Quantifying the Twitter Influence of Third Party Commercial Entities versus Healthcare Providers in Thirteen Medical Conferences from 2011 – 2013

A healthcare social media research article published in PLoS ONE, December 31, 2015

Title
Quantifying the Twitter Influence of Third Party Commercial Entities versus Healthcare Providers in Thirteen Medical Conferences from 2011 – 2013
Authors (alpha)
Aabid Shariff, Afreen Shariff, Deeba Minhas, Edgar Lerma, Gemma Elizabeth Derrick, Parteek Singla, Ryan Madanick, Swapnil Kachare, Tejas Desai, Vibhu Dhingra, Xiangming Fang, Zoheb Syed
Published
December 31, 2015
Journal
PLoS ONE
Impact Factor
3.057
DOI
10.1371/journal.pone.0162376
Pubmed
27668433
Altmetric
A healthcare social media research article published in PLoS ONE, December 31, 2015

Abstract

Twitter channels are increasingly popular at medical conferences. Many groups, including healthcare providers and third party entities (e.g., pharmaceutical or medical device companies) use these channels to communicate with one another. These channels are unregulated and can allow third party commercial entities to exert an equal or greater amount of Twitter influence than healthcare providers. Third parties can use this influence to promote their products or services instead of sharing unbiased, evidence-based information. In this investigation we quantified the Twitter influence that third party commercial entities had in 13 major medical conferences. We analyzed tweets contained in the official Twitter hashtags of thirteen medical conferences from 2011 to 2013. We placed tweet authors into one of four categories based on their account profile: healthcare provider, third party commercial entity, none of the above and unknown. We measured Twitter activity by the number of tweet authors per category and the tweet-to-author ratio by category. We measured Twitter influence by the PageRank of tweet authors by category. We analyzed 51159 tweets authored by 8778 Twitter account holders in 13 conferences that were sponsored by 5 medical societies. A quarter of all authors identified themselves as healthcare providers, while only 18% could be identified as third party commercial entities. Healthcare providers had a greater tweet-to-author ratio than their third party commercial entity counterparts (8.98 versus 6.93 tweets). Despite having less authors and composing less tweets, third party commercial entities had a statistically similar PageRank as healthcare providers (0.761 versus 0.797). The Twitter influence of third party commercial entities (PageRank) is similar to that of healthcare providers. This finding is interesting because the number of tweets and third party commercial entity authors required to achieve this PageRank is far fewer than that needed by healthcare providers. Without safety mechanisms in place, the Twitter channels of medical conferences can devolve into a venue for the spread of biased information rather than evidence-based medical knowledge that is expected at live conferences. Continuing to measure the Twitter influence that third parties exert can help conference organizers develop reasonable guidelines for Twitter channel activity.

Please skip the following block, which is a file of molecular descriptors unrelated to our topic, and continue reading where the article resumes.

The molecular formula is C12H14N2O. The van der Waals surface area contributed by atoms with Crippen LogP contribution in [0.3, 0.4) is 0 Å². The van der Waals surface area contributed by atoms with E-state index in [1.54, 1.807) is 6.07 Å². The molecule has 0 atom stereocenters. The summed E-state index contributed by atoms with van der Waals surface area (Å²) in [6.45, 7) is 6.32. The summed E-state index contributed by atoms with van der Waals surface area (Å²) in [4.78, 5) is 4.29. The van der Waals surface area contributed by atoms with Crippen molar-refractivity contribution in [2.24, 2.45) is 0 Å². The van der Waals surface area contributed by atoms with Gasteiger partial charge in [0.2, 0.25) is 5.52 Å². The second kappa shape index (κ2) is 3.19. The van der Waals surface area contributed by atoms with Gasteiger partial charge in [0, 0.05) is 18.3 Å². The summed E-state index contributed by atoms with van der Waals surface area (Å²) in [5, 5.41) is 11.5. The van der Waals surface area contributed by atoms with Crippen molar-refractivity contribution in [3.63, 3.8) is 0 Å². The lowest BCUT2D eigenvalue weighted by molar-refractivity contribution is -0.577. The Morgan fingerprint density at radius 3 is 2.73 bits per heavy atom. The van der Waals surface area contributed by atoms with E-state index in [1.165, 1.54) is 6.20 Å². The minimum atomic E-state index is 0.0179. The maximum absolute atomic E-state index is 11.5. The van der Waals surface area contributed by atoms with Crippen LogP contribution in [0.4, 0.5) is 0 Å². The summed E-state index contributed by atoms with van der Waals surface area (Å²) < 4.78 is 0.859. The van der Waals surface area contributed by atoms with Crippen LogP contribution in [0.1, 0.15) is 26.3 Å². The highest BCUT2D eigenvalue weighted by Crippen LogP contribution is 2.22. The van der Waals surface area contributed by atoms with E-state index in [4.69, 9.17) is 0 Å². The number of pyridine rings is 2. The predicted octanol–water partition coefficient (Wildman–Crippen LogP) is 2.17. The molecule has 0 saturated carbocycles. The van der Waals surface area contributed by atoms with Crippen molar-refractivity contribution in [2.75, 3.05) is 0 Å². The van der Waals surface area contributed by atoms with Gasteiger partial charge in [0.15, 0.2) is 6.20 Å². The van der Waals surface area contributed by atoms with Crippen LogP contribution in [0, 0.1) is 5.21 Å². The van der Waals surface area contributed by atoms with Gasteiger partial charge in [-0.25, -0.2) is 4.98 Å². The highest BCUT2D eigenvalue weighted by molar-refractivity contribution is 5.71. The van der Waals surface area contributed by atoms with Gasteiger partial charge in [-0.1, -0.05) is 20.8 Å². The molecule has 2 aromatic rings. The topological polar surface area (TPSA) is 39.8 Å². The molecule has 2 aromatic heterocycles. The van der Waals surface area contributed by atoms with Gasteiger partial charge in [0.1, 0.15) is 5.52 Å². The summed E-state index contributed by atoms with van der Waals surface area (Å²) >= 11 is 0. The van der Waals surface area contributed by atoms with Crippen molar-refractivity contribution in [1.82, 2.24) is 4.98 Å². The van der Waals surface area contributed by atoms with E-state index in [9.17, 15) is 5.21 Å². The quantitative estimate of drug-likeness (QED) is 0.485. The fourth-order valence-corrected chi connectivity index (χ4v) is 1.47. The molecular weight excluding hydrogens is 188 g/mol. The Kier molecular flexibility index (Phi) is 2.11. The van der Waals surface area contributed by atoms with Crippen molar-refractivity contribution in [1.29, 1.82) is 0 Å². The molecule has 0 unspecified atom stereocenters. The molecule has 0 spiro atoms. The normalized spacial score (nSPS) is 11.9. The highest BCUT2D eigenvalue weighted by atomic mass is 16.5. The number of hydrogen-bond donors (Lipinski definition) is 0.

Symplur Signals for Academic Research

Symplur Signals provides researchers with a simple research interface, rich datasets, powerful filtering, and algorithms with natural language processing capabilities optimized for our context of healthcare. Get access to up to 7 years of history from this trusted academic research platform.

Subscribe Now

Healthcare Social Media Research

See the full list of healthcare social media research articles with data from or reference to Symplur.
#hcsmR is a collaboration between Stanford Medicine X and Symplur.


Altmetric

The Altmetric Attention Score is based on the attention a research article gets on the internet. Each coloured thread in the circle represents a different type of online attention and the number in the centre is the Altmetric Attention Score. The score is calculated based on two main sources of online attention: social media and mainstream news media.